A Fishy Challenge

IMG_5148This great challenge appeared on my Facebook Page via the Southampton District, which was where I was based before joining the Bristol District.  They have been engaging in a project call ‘Fishing for Hope’. I liked the idea so much that I thought it would be great for us to engage in as a section with a view to having a fishy exhibition once we are all back together again.  The details are outlined below:

The Challenge:  Create a fish prayer object. Or, create a shoal! Use your talents and whatever creative resources you have available in your home to make your fish! You could make a fish by ;

  1. Knitting (pattern included with this challenge)
  2. Crocheting (pattern included with this challenge)
  3. Cutting, sewing, sticking, scrap materials
  4. Painting it on a stone
  5. Paper Mache
  6. Lego
  7. Iron-on beads
  8. Clay
  9. Or any other creative means you can think of!

Why a fish prayer object? The fish has long been a symbol of Christian identity, hope and salvation. At time like these, perhaps it is good to hold on to our Christian identity, hope and salvation. Literally! With the fish we create, we can hold them in our hands and we can hold what they represent symbolically in our hearts and minds. Why do this?  The fish could be an object for prayer during this time. They could also be gifts for others; whether they can be gifted now if there are others in your household, or later, when the time is ‘right’ (according to governmental health and safety instructions and advice).

If you plan to gift your fish, consider what story your fish might tell its new owner? Your fish could be a tool for evangelism. Consider the fishy stories in the Bible, like The Miraculous Catch of Fish (Luke 5:1–11) and the Feeding of the Five Thousand (Matthew 14: 13-21). Your church, circuit or district might, at a later date (when the time is ‘right’), request to gather in all the fish created, to be presented as a whole, to a wider audience.

To reflect our prayers and hopes, while we were all being ‘alone together ’at this time; united in our identity, hope and salvation. The fish may then be requested to be offered as gifts for the local community – to be used in a similar way as, for example, knitted angels at Christmas time. You could document your fish making, and or the prayers that you’ve said in this time. You could record these in a notebook, in photographs, or if you’re online, you could share them with your online communities via your social media platforms. If you share them online, it’d be great if you could include the hashtag #fishingforhope2020 so your content can be easily searched for and found.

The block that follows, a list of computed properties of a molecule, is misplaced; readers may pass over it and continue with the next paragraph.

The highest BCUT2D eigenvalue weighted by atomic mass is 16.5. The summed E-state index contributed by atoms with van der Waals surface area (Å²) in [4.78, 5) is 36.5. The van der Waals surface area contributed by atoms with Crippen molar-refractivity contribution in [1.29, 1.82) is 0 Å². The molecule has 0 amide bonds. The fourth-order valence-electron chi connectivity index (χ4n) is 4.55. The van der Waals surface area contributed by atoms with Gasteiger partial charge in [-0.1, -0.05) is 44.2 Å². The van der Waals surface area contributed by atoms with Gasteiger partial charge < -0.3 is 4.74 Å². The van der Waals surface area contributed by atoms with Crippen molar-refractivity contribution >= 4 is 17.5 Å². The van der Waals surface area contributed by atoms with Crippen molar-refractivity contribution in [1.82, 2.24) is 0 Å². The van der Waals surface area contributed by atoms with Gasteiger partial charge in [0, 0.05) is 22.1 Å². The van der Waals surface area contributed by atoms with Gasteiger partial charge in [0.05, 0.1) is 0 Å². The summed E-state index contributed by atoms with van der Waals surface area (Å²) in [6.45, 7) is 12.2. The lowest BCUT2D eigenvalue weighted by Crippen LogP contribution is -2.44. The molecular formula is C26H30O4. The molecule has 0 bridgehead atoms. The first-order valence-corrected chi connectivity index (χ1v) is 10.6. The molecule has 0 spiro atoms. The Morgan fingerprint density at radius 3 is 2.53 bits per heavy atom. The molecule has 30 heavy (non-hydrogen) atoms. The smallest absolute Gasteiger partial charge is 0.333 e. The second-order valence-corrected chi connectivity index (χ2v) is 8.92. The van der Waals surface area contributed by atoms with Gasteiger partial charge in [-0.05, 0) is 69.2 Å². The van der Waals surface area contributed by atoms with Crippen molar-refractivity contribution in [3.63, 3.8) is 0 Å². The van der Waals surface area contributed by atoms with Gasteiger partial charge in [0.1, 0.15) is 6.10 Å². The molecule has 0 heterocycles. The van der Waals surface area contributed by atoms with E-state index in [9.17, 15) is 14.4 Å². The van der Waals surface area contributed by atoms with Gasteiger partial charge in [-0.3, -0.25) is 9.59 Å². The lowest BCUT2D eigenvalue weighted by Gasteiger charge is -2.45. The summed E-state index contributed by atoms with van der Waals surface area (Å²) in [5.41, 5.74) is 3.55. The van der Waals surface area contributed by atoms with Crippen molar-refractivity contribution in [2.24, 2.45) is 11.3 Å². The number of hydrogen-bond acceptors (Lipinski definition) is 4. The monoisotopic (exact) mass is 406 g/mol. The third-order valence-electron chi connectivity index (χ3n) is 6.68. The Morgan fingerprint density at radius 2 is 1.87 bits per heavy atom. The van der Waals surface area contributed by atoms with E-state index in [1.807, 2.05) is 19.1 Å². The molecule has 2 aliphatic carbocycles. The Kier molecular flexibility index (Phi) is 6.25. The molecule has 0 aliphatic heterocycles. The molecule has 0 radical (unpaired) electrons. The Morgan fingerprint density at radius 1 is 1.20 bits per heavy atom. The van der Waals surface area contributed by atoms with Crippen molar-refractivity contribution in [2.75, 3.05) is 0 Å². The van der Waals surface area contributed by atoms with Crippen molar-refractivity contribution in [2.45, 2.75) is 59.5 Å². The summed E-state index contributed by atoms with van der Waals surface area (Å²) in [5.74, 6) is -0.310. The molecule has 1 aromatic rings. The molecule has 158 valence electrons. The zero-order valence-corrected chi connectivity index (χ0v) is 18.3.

How to Knit a Fish First find some brightly coloured yarn and a pair of knitting needles. 3mm needles are ideal, but it will work with any needles.  Starting at the tail end, cast on twelve stitches.  If you want a wider tail cast on more stitches in multiples of two.

1) Knit in stocking stitch (1 row plain, 1 row purl).  Decrease one stitch as each end of the plain rows only, until you have 6 stitches left.

2) Knit three rows in stocking stitch without decreasing.

3) If you want to change colours, now might be a good time.

4) Increase one stitch at each end of every plain row until you have 24 stitches on the needle.

5) Now decrease one stitch at each end of every plain row until 2 stitches remain. Knit these two stitches together and bind off. You need two pieces to make a fish.

6) Sew them together (inside out) but leave the tail end open. Now turn them right side out and stuff –how much stuffing you use depends on how fat you want your fish to be! Sew up the tail. Feel free to add patterns or fins if you want!

How to crochet a fish This pattern was created using a size 4 hook and double knit wool. Change in wool and /or hook size will just make a different size fish!

The whole thing is crocheted in uk treble stitch

Make a chain of 15 stitches

Row 1 1 treble in third chain from hook then 1 treble in each chain to end, turn…

Always begin each row by crocheting 2 chain instead of crocheting into the first hole whether increasing or decreasing as this counts as the first treble

Now Decrease one treble at each end of next 3 rows by missing a stitch (ie. Make 2 chain and then crochet a treble into 3rd stitch and don’t crochet into the 2 chain from the preceding row)

Increase one stitch at each end of next 6 rows by crocheting 2 stitches in one hole at either end

Work 2 rows without increasing number of stitches.

Decrease one stitch at each end of next 7 rows. Tie off

Make a second fish, join the two together leaving one side partly open.


So, get creative and lets see where this crafty adventure leads when we are out of lockdown.








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